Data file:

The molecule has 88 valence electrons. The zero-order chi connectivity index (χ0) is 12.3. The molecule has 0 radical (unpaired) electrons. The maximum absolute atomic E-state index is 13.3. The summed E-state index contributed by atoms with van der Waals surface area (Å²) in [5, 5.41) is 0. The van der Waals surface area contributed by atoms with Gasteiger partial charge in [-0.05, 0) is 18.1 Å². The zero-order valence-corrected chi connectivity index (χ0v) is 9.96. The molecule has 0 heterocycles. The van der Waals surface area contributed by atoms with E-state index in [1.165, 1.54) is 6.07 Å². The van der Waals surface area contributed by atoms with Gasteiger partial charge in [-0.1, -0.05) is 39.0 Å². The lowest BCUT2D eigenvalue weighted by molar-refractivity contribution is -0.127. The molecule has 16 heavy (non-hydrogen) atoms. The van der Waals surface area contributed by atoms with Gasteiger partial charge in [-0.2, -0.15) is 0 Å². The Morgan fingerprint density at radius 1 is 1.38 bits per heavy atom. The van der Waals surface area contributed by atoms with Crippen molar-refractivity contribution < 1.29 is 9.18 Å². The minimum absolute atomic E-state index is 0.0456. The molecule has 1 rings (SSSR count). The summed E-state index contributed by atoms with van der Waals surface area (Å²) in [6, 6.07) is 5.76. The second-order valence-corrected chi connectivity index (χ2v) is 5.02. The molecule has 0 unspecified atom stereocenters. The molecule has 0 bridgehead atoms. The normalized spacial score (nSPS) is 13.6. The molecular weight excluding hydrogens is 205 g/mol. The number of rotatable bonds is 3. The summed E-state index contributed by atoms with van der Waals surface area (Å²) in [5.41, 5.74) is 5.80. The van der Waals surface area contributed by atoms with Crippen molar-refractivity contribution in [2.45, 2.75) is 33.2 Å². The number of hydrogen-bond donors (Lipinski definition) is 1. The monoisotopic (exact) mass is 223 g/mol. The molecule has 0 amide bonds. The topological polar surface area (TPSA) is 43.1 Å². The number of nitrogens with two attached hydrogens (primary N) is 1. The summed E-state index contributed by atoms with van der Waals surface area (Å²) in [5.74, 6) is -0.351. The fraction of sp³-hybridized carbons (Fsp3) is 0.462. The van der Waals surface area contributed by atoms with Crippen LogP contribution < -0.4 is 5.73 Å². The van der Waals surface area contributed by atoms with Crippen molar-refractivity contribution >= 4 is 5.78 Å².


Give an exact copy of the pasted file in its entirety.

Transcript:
The molecule has 88 valence electrons. The zero-order chi connectivity index (χ0) is 12.3. The molecule has 0 radical (unpaired) electrons. The maximum absolute atomic E-state index is 13.3. The summed E-state index contributed by atoms with van der Waals surface area (Å²) in [5, 5.41) is 0. The van der Waals surface area contributed by atoms with Gasteiger partial charge in [-0.05, 0) is 18.1 Å². The zero-order valence-corrected chi connectivity index (χ0v) is 9.96. The molecule has 0 heterocycles. The van der Waals surface area contributed by atoms with E-state index in [1.165, 1.54) is 6.07 Å². The van der Waals surface area contributed by atoms with Gasteiger partial charge in [-0.1, -0.05) is 39.0 Å². The lowest BCUT2D eigenvalue weighted by molar-refractivity contribution is -0.127. The molecule has 16 heavy (non-hydrogen) atoms. The van der Waals surface area contributed by atoms with Gasteiger partial charge in [-0.2, -0.15) is 0 Å². The Morgan fingerprint density at radius 1 is 1.38 bits per heavy atom. The van der Waals surface area contributed by atoms with Crippen molar-refractivity contribution < 1.29 is 9.18 Å². The minimum absolute atomic E-state index is 0.0456. The molecule has 1 rings (SSSR count). The summed E-state index contributed by atoms with van der Waals surface area (Å²) in [6, 6.07) is 5.76. The second-order valence-corrected chi connectivity index (χ2v) is 5.02. The molecule has 0 unspecified atom stereocenters. The molecule has 0 bridgehead atoms. The normalized spacial score (nSPS) is 13.6. The molecular weight excluding hydrogens is 205 g/mol. The number of rotatable bonds is 3. The summed E-state index contributed by atoms with van der Waals surface area (Å²) in [5.41, 5.74) is 5.80. The van der Waals surface area contributed by atoms with Crippen molar-refractivity contribution in [2.45, 2.75) is 33.2 Å². The number of hydrogen-bond donors (Lipinski definition) is 1. The monoisotopic (exact) mass is 223 g/mol. The molecule has 0 amide bonds. The topological polar surface area (TPSA) is 43.1 Å². The number of nitrogens with two attached hydrogens (primary N) is 1. The summed E-state index contributed by atoms with van der Waals surface area (Å²) in [5.74, 6) is -0.351. The fraction of sp³-hybridized carbons (Fsp3) is 0.462. The van der Waals surface area contributed by atoms with Crippen LogP contribution < -0.4 is 5.73 Å². The van der Waals surface area contributed by atoms with Crippen molar-refractivity contribution >= 4 is 5.78 Å².